Welcome to Hibernation Holiday, The Takeout’s guide to celebrating Thanksgiving in the comfort of your own home—and in your sweatpants.
With the number of COVID-19 cases surging across the country, public officials everywhere have been either strongly advising or outright ordering everyone to stay home for the next few weeks—including for Thanksgiving. For this year at least, there won’t be the large gatherings of family and friends, the overtaxed kitchens, the crowded airports, the Turkey Trot 5Ks, the lining up on city streets to watch parades of people carrying gigantic balloons pass by, the Black Friday trips to the big-box stores and the mall, and just about every other aspect of the American Thanksgiving weekend experience.
But we Americans pride ourselves on our ingenuity. And so many of us are devising plans to celebrate with our loved ones without actually seeing them. The writer Ijeoma Oluo asked Twitter what people were planning to do for a socially distant Thanksgiving.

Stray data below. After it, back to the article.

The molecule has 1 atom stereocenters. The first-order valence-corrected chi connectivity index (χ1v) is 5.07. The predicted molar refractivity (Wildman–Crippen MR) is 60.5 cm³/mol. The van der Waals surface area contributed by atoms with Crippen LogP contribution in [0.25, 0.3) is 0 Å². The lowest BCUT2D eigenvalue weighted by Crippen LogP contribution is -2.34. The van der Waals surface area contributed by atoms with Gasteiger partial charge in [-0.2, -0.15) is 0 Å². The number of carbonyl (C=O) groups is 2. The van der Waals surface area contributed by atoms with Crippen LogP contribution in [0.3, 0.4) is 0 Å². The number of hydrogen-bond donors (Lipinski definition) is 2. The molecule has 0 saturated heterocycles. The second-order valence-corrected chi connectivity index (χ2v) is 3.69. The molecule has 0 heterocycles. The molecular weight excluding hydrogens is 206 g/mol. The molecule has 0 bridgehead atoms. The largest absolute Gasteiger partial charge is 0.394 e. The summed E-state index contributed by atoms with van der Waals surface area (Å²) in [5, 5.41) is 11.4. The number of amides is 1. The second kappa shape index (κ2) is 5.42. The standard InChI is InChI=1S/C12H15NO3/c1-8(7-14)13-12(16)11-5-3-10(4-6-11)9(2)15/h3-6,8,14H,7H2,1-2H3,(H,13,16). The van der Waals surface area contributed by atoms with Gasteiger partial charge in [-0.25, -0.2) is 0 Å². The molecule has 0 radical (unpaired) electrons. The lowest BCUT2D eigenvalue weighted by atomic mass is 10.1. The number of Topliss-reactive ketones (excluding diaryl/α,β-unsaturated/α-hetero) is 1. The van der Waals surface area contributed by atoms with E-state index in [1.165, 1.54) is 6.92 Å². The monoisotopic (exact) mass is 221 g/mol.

“I know that we’ve been talking about how important it is to skip the big family gatherings this holiday season,” she began, “but I also want to talk about how we are safely maintaining connections during the holidays in case anybody needs ideas! I’ll start: Our plan for the big dinner Thanksgiving week is to have each household cook a dish. Then we’re going to divide it up into Tupperware, mask up, hand over the dishes, say quick hellos distanced and outside, and then return to our homes to eat the lovely dinner our loved ones made.”
She received a flood of responses. Some people are planning to proceed with family dinners, but in socially distanced form (in garages or backyards or around campfires, spread out) and after a period of quarantine and testing. Others are going to gather virtually on Zoom to cook “together” or for chit chat and board games. Some, like Oluo, will be swapping and scattering Tupperware all over town. (“My 14yo and I get a kick out of the ‘ding-dong ditch’!” one respondent wrote.) Still others will be continuing traditions virtually, like sending homemade place cards through the mail. And there will be lots of holiday cards, because even in this age of instant communication, we all still love getting personal mail.
I have to admit, reading all these Tweets made me feel very warm and fuzzy (something I don’t often feel on Twitter). It emphasizes that Thanksgiving isn’t just about the food, but also about love and care and, yes, giving thanks. What plans have you made for a socially distanced Thanksgiving?